Get money to people in recessions, high inflation or not
Inflation is high and a global recession looms. In times of crisis, policymakers must provide relief. It is possible even when inflation is high.
The global economy is headed toward a recession next year. Even if the United States largely weathers the storm, millions of workers would lose their jobs, and for even more workers, the opportunities from a strong labor market will disappear. A mild recession is still a recession, and with it comes hardship.
In a recession, people need income support. It is important to reduce the immediate hardship and long-lasting damage. Even with high inflation, getting money to many families in a recession is necessary. Research and experience tell us how to do it without undermining current efforts to lower inflation.
When inflation is high, small repeated payments to families in recession, instead of a big one-time payment are best. That design would provide relief but be less stimulative and thus less inflationary.
And in this moment, let’s get real. Let’s get ready.
We need think really hard about this balance between relief and stimulus … Inflation is not the only hardship we are dealing with. And if we are in a recession, it absolutely is not the only hardship. Help people!
Here’s the one-minute conclusion of my talk.
Here is the full video; directly below are my main points, and at the end are my slides.
Income support to households, workers, and businesses in the prior three recessions in the United States provides lessons applicable to other economic crises. The specifics of the crisis, both the economic shock and the administrative systems, should inform the design and delivery.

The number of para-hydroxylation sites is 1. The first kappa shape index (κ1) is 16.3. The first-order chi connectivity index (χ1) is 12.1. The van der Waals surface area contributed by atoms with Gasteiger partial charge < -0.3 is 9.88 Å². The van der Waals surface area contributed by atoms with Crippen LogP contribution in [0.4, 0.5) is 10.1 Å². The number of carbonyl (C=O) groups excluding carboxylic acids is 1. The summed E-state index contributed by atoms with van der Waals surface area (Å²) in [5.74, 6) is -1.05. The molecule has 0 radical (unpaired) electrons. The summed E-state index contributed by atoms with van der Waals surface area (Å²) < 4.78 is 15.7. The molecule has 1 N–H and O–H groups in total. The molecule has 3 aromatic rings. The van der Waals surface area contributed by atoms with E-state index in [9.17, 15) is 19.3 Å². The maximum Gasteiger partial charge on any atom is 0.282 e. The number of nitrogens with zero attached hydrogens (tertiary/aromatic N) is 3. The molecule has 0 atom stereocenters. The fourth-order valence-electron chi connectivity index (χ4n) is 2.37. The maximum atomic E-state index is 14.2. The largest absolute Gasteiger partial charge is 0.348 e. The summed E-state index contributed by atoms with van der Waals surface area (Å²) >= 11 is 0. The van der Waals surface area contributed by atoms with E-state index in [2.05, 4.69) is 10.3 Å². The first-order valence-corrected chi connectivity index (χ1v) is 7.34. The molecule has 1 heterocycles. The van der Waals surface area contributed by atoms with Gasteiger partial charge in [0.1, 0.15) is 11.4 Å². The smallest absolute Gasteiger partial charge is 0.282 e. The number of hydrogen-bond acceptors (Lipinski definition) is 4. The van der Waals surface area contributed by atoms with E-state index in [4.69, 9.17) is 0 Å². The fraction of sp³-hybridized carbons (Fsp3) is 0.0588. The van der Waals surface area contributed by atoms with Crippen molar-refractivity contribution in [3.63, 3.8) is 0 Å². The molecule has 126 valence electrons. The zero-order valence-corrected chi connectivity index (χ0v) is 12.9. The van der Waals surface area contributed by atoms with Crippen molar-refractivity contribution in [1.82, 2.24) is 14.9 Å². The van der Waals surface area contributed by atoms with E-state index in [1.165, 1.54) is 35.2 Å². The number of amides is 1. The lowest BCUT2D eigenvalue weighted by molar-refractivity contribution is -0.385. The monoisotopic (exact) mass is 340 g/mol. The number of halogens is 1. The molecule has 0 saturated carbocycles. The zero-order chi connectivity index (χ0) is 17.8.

The design of direct payments affects the balance between stimulus and relief.
Large, one-time payments: The spending response by households in 2001, 2008, and 2020-21 was substantial and rapid.This approach is more stimulative and more inflationary.
Smaller, repeated payments: The spending response by households was smaller out of the payments in 2009-10 and 2011-12, each comparable in aggregate dollars as in 2008 but spread out over two years.This approach is less stimulative and thus less inflationary.
Income support in general: The use varies across households. In addition to spending, some families paid down debt and/or increased their savings. A larger financial buffer, especially among those with the least resources, provides relief from future unexpected shocks.
Inadequate support for businesses and workers causes medium- and long-term economic damage.
Businesses: The supply chain disruptions and current labor shortages in the recovery from the Covid crisis demonstrate that shutting down production is easier than restoring it. The inability of supply to keep up with the return in demand is inflationary.
Workers: The long-term unemployed and new entrants to the labor market during the Great Recession experienced lower earnings for several years, similar to mass layoffs outside recessions.
Tying programs automatically to economic conditions would make them more effective.
Duration: Agreeing on the economic indicators like the Sahm Rule that signal the start of the recession would begin programs quickly, then other indicators would signal recovery from the crisis and phase out of the programs.
Certainty: Committing to program duration based on economic conditions would reassure households and businesses that support will continue as long as the crisis continues.
Administration: To deliver support reliably to all those who are eligible, it is necessary to build and improve the administrative systems.
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Johnson, Parker, Souleles (2006), Parker, Souleles, Johnson, McClelland (2013), Misra and Surico (2014), Shapiro and Slemrod (2003, 2009), Sahm, Shapiro, and Slemrod (2009, 2012, 2020), Sahm (2021), Graziani, van der Klaauw, and Zafar (2016) Garner, Safir, and Schild (2020). Broda and Parker (2014), Parker (2017), Agarwal, Liu, Souleles (2007), Cox, Ganong, Noel, Vavra, Wong, Farrell, and Greig, and Deadman (2020), Baker, Farrokhnia, Meyer, Pagel, and Yannelis (2020)
I enjoyed the topic and presentation. Thank you.
The idea of pre-design of relief/stimulus payment program is needed in current uncertain economic conditions and divided politics.
Great stuff. Thanks again
It's absurd that people don't realize this. It's so absurd, that I can't help but think that they do realize it; they simply choose to continue 'austerity' in relation to real people but largess in relation to corporations and the already rich. They know they can get away with it.